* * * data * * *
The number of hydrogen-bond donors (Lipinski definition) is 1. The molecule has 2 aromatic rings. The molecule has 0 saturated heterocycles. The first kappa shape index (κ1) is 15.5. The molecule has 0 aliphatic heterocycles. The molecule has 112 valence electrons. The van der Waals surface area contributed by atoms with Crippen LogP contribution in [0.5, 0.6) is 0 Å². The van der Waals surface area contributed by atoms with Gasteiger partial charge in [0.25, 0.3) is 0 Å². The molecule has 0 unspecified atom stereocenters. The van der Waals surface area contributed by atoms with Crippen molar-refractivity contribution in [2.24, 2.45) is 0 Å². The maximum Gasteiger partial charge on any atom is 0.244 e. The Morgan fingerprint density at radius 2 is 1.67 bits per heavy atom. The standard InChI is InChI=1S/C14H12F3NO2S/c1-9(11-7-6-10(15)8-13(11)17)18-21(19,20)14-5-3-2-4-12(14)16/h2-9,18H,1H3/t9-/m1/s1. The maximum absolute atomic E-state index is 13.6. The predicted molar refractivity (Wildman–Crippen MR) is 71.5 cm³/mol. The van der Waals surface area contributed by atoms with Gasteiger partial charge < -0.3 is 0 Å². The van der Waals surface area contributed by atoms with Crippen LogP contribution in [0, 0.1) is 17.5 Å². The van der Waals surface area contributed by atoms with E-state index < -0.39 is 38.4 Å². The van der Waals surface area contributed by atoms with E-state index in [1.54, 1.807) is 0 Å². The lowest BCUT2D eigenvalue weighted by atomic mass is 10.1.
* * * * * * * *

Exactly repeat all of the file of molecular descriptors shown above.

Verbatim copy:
The number of hydrogen-bond donors (Lipinski definition) is 1. The molecule has 2 aromatic rings. The molecule has 0 saturated heterocycles. The first kappa shape index (κ1) is 15.5. The molecule has 0 aliphatic heterocycles. The molecule has 112 valence electrons. The van der Waals surface area contributed by atoms with Crippen LogP contribution in [0.5, 0.6) is 0 Å². The van der Waals surface area contributed by atoms with Gasteiger partial charge in [0.25, 0.3) is 0 Å². The molecule has 0 unspecified atom stereocenters. The van der Waals surface area contributed by atoms with Crippen molar-refractivity contribution in [2.24, 2.45) is 0 Å². The maximum Gasteiger partial charge on any atom is 0.244 e. The Morgan fingerprint density at radius 2 is 1.67 bits per heavy atom. The standard InChI is InChI=1S/C14H12F3NO2S/c1-9(11-7-6-10(15)8-13(11)17)18-21(19,20)14-5-3-2-4-12(14)16/h2-9,18H,1H3/t9-/m1/s1. The maximum absolute atomic E-state index is 13.6. The predicted molar refractivity (Wildman–Crippen MR) is 71.5 cm³/mol. The van der Waals surface area contributed by atoms with Gasteiger partial charge < -0.3 is 0 Å². The van der Waals surface area contributed by atoms with Crippen LogP contribution in [0, 0.1) is 17.5 Å². The van der Waals surface area contributed by atoms with E-state index < -0.39 is 38.4 Å². The van der Waals surface area contributed by atoms with E-state index in [1.54, 1.807) is 0 Å². The lowest BCUT2D eigenvalue weighted by atomic mass is 10.1.